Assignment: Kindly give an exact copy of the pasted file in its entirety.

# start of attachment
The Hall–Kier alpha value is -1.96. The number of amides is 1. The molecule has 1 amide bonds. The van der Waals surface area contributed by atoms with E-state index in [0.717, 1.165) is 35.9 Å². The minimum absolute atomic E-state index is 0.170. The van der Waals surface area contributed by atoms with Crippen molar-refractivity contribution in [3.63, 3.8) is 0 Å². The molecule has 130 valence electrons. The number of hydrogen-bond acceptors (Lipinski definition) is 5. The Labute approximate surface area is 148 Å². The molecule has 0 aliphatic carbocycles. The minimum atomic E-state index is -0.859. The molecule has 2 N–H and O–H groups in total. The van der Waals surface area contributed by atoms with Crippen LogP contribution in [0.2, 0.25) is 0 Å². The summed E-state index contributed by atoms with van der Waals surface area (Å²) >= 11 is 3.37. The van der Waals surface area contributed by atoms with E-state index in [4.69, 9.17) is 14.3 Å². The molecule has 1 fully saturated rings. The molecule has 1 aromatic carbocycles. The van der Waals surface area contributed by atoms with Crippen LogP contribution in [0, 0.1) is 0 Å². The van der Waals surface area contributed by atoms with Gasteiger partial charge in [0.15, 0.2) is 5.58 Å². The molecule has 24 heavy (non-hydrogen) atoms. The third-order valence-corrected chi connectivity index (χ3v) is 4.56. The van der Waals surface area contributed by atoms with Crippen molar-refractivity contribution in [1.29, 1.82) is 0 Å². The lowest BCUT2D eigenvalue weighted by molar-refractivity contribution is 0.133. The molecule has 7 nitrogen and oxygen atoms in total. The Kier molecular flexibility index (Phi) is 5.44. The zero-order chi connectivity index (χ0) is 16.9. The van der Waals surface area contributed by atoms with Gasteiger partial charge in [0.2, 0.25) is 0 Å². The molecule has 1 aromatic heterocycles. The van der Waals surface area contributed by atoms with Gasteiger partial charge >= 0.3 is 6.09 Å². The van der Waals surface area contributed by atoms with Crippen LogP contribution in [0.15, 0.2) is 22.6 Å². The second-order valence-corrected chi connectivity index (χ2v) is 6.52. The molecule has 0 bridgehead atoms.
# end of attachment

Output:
The Hall–Kier alpha value is -1.96. The number of amides is 1. The molecule has 1 amide bonds. The van der Waals surface area contributed by atoms with E-state index in [0.717, 1.165) is 35.9 Å². The minimum absolute atomic E-state index is 0.170. The van der Waals surface area contributed by atoms with Crippen molar-refractivity contribution in [3.63, 3.8) is 0 Å². The molecule has 130 valence electrons. The number of hydrogen-bond acceptors (Lipinski definition) is 5. The Labute approximate surface area is 148 Å². The molecule has 0 aliphatic carbocycles. The minimum atomic E-state index is -0.859. The molecule has 2 N–H and O–H groups in total. The van der Waals surface area contributed by atoms with Crippen LogP contribution in [0.2, 0.25) is 0 Å². The summed E-state index contributed by atoms with van der Waals surface area (Å²) >= 11 is 3.37. The van der Waals surface area contributed by atoms with E-state index in [4.69, 9.17) is 14.3 Å². The molecule has 1 fully saturated rings. The molecule has 1 aromatic carbocycles. The van der Waals surface area contributed by atoms with Crippen LogP contribution in [0, 0.1) is 0 Å². The van der Waals surface area contributed by atoms with Gasteiger partial charge in [0.15, 0.2) is 5.58 Å². The molecule has 24 heavy (non-hydrogen) atoms. The third-order valence-corrected chi connectivity index (χ3v) is 4.56. The van der Waals surface area contributed by atoms with Crippen molar-refractivity contribution in [1.29, 1.82) is 0 Å². The lowest BCUT2D eigenvalue weighted by molar-refractivity contribution is 0.133. The molecule has 7 nitrogen and oxygen atoms in total. The Kier molecular flexibility index (Phi) is 5.44. The zero-order chi connectivity index (χ0) is 16.9. The van der Waals surface area contributed by atoms with Gasteiger partial charge in [0.2, 0.25) is 0 Å². The molecule has 1 aromatic heterocycles. The van der Waals surface area contributed by atoms with Gasteiger partial charge >= 0.3 is 6.09 Å². The van der Waals surface area contributed by atoms with Crippen LogP contribution in [0.15, 0.2) is 22.6 Å². The second-order valence-corrected chi connectivity index (χ2v) is 6.52. The molecule has 0 bridgehead atoms.